March 15 -- Everything You Think (and do) is Wrong Day is a day when nothing goes right! Today is a time to recognize that everyone has a bad day once in a while.The good news is that March 16 is Everything You Do is Right Day. It does happen, every once in a while, that a day comes along where everything you do goes well ... the perfect day!
March 16 -- Freedom of Information Day celebrates a valuable concept in American rights. March 16, 1751 is the birthdate of James Madison, the 4th president of the United States. Madison is recognized as the "Father of the Constitution," and the chief author of the "Bill of Rights." The Freedom of Information Act was passed into law in 1966.
March 17-- Absolutely Incredible Kid Day will mark its 15th celebration this year. Created by Camp Fire USA, parents and other adults are asked to write letters to kids telling them just how incredible they are. Research shows that simple words of encouragement and compassion can make a difference in a child's life. Putting those words into a letter allows the recipient to hang onto those encouraging words, and return to them for inspiration and guidance, often for years to come.
March 20 -- The Great American Meatout is held on (or around) this date. Thousands of people in all 50 U.S. states and two dozen other countries get active to host educational events for Meatout, the world's largest grassroots diet education campaign. Activists distribute free food, educate their communities, and ask their friends, families, and neighbors to "kick the meat habit" for at least one day.
March 22 -- National Goof Off Day has something (or nothing) for everyone. Assuming it will not get you into some kind of trouble, go ahead and goof off. This day is set aside for you to do anything you enjoy doing. Unfortunately, this day has yet to be recognized as an official celebration.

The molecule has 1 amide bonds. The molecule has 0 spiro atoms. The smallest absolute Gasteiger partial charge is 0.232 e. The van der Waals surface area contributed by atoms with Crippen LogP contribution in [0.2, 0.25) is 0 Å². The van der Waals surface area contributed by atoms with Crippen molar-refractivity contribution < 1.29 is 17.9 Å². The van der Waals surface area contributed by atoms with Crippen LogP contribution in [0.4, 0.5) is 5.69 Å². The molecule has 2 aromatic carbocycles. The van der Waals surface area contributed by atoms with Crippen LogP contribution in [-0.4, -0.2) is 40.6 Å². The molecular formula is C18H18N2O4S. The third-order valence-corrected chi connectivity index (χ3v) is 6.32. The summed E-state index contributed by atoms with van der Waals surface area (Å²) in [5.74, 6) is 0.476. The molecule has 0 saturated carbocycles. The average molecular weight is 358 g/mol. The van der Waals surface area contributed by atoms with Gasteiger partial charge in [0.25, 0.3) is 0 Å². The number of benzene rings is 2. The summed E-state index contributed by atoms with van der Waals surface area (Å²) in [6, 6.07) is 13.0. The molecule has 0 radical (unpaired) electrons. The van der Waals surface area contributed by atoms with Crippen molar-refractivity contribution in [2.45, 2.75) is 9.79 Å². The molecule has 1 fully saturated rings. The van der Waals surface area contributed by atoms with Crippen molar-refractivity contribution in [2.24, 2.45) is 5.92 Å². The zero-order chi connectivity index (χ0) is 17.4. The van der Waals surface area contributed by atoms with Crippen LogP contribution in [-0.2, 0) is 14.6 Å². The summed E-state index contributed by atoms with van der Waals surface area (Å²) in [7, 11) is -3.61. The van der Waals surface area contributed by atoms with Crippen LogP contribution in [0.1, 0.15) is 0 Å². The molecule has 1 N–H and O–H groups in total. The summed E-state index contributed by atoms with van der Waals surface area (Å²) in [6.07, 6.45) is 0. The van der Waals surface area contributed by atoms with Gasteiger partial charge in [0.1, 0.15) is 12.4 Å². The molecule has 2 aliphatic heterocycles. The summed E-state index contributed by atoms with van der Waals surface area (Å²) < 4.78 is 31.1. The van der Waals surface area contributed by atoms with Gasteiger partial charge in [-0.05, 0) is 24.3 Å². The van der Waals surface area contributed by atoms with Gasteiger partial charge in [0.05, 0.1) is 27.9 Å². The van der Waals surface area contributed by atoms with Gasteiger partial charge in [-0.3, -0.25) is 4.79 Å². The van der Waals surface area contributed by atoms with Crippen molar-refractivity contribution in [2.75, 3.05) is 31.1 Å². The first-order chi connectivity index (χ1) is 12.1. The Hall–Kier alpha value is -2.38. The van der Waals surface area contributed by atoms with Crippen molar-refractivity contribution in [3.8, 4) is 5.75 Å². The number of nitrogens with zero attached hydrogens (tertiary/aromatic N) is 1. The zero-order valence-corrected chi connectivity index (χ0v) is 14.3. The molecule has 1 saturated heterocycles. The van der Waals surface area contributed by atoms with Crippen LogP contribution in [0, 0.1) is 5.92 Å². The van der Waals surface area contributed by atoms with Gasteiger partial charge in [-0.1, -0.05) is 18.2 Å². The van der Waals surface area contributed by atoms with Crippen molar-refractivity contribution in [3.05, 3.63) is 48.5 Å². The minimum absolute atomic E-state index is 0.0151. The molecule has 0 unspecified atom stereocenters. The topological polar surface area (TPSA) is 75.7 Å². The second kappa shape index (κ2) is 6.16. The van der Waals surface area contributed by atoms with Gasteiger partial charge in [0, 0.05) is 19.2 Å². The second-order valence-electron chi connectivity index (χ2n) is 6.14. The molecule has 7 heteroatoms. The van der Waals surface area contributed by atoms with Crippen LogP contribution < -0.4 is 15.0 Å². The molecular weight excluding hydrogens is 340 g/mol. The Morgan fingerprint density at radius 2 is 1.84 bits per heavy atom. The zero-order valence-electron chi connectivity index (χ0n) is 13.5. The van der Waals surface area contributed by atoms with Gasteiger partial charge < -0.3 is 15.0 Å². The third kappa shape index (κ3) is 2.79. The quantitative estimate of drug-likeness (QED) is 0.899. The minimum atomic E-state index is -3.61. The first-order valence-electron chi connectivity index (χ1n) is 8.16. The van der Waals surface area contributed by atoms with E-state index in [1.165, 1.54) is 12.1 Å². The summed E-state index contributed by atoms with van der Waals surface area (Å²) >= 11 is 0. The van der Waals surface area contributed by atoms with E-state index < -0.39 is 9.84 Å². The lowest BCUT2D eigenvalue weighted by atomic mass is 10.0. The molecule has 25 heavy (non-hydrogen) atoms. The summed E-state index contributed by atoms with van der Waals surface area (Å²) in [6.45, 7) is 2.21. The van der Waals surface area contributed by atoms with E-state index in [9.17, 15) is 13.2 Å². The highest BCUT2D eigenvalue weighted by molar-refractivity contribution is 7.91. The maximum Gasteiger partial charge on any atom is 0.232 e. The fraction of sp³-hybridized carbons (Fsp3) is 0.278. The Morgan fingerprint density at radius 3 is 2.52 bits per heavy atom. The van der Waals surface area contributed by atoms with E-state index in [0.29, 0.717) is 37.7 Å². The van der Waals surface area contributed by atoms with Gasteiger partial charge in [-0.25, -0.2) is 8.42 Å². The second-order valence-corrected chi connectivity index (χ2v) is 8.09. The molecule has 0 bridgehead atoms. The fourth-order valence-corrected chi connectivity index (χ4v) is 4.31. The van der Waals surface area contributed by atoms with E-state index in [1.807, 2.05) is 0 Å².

March 23 -- Near Miss Day commemorates the day an asteroid barely missed hitting the earth. On March 23, 1989, the asteroid came within 500,000 miles of a collision which, in interstellar terms, was a near miss. Had it collided with earth, a crater the size of Washington, D.C., would have likely been created.
Other near misses: Asteroid SQ222, approximately 10 meters in diameter, came within 54,700 miles of earth on September 27, 2003. Asteroid EM7, approximately 70 meters long, came within 288,000 miles in March, 2002.
March 25 -- Pecan Day is held on the anniversary of the planting by George Washington of pecan trees at Mount Vernon. The trees were a gift to Washington from Thomas Jefferson. Sometimes called "America's own nut," pecans were first cultivated by American Indians.
March 30 -- I Am in Control Day was born on On March 30, 1981. President Ronald Reagan was wounded in an assassination attempt. Lots of confusion prevailed. In the White House, then Secretary of State Alexander Haig was taken a little out of context when he said "I am in control here." Instead of focusing upon the entire statement, people and the press focused upon these few words. Political uproar eventually led to his resignation.